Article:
Mark, Patrick and Amanda have been in Montanita learning how to scuba dive.  They are coming home today.  I gave Finn all week to clean up his playroom. The thing is filthy.  I just couldn't take it anymore!  He has been moaning and groaning about cleaning it and "okaying" me all week.  Well, its Friday and it still hasn't been done.  So, I decided to try radical unschooling.  After taking a nap I told myself that I would go in and clean the room.  I would not ask for help and I would do it with peace and love.  Since my back has been hurting all week I told myself that I would only do what I wanted to do.  I told myself that I didn't have to finish the whole thing today. 

The kids were on the computer when I went into the room with a garbage bag, broom and dustpan.  I sat down and starting picking up Legos.  Let me tell you, Finn has a boatload of Legos and they were scattered from one end of the room to the other sitting in little piles of dust.  Finn saw me and immediately came to help saying, "Mom, I'll help. You shouldn't have to do this all by yourself."  I told him that I didn't mind and if he wanted to keep playing Animal Jam he could.  But he stayed with me and we cleaned up everything together.  It took a long time and it wasn't easy for me because me back was really hurting, but we had a lot of fun listening to music, talking and laughing.  I really enjoyed myself and so did Finn.  Tali kept on playing Animal Jam.  She didn't invite herself to help and I didn't ask her to, which was perfectly okay.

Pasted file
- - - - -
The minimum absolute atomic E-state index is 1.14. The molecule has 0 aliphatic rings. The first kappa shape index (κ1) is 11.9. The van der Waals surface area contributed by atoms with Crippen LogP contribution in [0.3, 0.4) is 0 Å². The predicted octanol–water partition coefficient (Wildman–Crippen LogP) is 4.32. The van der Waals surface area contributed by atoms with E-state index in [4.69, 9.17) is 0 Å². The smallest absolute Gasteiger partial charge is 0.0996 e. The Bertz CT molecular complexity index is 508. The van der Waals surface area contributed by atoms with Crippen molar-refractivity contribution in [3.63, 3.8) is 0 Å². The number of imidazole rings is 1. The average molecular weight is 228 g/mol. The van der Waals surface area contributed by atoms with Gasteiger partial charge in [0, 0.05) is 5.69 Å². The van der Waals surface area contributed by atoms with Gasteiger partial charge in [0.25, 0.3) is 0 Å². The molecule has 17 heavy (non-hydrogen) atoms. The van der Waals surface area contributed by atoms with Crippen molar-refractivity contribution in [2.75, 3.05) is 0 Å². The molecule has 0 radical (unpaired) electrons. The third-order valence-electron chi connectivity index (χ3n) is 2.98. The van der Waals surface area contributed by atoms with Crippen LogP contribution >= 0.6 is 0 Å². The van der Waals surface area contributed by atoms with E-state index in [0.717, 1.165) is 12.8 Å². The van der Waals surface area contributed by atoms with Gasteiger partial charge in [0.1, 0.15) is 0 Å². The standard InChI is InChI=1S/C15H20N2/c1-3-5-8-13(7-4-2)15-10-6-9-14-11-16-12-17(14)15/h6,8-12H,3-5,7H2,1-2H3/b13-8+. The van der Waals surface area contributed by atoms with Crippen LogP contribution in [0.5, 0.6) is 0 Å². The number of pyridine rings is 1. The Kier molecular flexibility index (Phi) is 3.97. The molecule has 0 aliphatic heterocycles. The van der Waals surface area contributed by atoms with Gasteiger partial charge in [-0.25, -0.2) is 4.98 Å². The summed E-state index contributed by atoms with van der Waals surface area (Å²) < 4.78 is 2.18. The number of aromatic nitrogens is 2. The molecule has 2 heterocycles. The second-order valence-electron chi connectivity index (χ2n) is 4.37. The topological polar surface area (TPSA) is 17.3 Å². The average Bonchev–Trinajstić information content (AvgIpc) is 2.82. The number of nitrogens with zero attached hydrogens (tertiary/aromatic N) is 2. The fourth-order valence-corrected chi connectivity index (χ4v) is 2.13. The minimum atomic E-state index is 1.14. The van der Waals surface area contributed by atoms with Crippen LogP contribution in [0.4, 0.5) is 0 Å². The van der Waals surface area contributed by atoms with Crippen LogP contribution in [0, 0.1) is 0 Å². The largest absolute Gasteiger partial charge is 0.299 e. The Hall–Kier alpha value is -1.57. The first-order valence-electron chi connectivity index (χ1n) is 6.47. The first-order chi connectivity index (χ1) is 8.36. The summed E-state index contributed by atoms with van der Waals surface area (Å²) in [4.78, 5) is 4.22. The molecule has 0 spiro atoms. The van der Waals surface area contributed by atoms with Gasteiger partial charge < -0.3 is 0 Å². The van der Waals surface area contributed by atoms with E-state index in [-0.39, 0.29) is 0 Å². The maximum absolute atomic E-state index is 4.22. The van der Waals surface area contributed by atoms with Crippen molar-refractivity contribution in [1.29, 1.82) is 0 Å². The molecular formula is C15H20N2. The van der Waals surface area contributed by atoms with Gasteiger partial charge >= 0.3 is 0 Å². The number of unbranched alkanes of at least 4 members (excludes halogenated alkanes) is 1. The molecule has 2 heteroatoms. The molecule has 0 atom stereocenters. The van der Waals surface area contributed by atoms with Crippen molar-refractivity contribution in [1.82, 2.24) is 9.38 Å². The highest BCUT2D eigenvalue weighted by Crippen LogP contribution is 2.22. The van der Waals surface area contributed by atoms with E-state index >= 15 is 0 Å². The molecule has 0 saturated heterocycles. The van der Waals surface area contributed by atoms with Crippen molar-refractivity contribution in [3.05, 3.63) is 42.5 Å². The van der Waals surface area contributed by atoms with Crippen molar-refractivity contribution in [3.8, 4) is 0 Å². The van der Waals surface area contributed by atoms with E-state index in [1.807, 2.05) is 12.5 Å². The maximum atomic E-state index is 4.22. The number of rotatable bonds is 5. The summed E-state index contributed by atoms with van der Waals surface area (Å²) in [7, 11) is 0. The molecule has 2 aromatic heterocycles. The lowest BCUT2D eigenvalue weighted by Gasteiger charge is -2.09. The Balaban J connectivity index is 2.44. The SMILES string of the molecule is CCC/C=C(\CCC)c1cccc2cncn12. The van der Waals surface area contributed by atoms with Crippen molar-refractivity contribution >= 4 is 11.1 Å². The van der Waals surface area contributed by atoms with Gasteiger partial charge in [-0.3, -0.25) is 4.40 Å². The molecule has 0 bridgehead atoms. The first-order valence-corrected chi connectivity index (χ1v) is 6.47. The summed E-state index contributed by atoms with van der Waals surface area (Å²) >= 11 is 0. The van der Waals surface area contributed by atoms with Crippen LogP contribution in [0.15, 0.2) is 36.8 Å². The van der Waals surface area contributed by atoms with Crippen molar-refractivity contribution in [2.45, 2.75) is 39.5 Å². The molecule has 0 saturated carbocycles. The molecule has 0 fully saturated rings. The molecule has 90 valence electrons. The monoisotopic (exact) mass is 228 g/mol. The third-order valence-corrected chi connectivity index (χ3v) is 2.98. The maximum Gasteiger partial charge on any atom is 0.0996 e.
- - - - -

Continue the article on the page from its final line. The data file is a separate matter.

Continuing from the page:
After finishing, the joy in Finn was enormous.  I was in the kitchen putting stuff away and he ran in and threw his arms around me thanking me.  I thanked him back.  It was a lovely moment. 

Finn hugging his playroom.

Every radical unschooling thing I try makes me more and more a believer.  I am so grateful to have the chance to be at home with my kids and to move our family to a more peaceful and loving place. 

Thursday, May 30, 2013

Corpus Christi

Tonight begins the Feast of Corpus Christi. 

According to Wikipedia, the Feast of Corpus Christi is "is a Latin Rite liturgical solemnity celebrating the tradition and belief in the body and blood of Jesus Christ and his Real Presence in the Eucharist. It emphasizes the joy of the institution of the Eucharist, which was observed on Holy Thursday in the somber atmosphere of the nearness of Good Friday."

I've also learned that, "Use of firecrackers has intangible traditional meaning and religious symbolism in Ecuadorian festivals and events." and
"Religious events are announced with firecrackers. This is a custom that goes back hundreds of years. So you will hear firecrackers at 5am and then very loud music blasting off speakers on top of a truck, followed by 50 people carrying candles and singing and a big statue of the Mother of all people (Pachamama)."

And, Question: Why are there so many candy/sweet tiendas surrounding the Cathedral during Corpus Christi?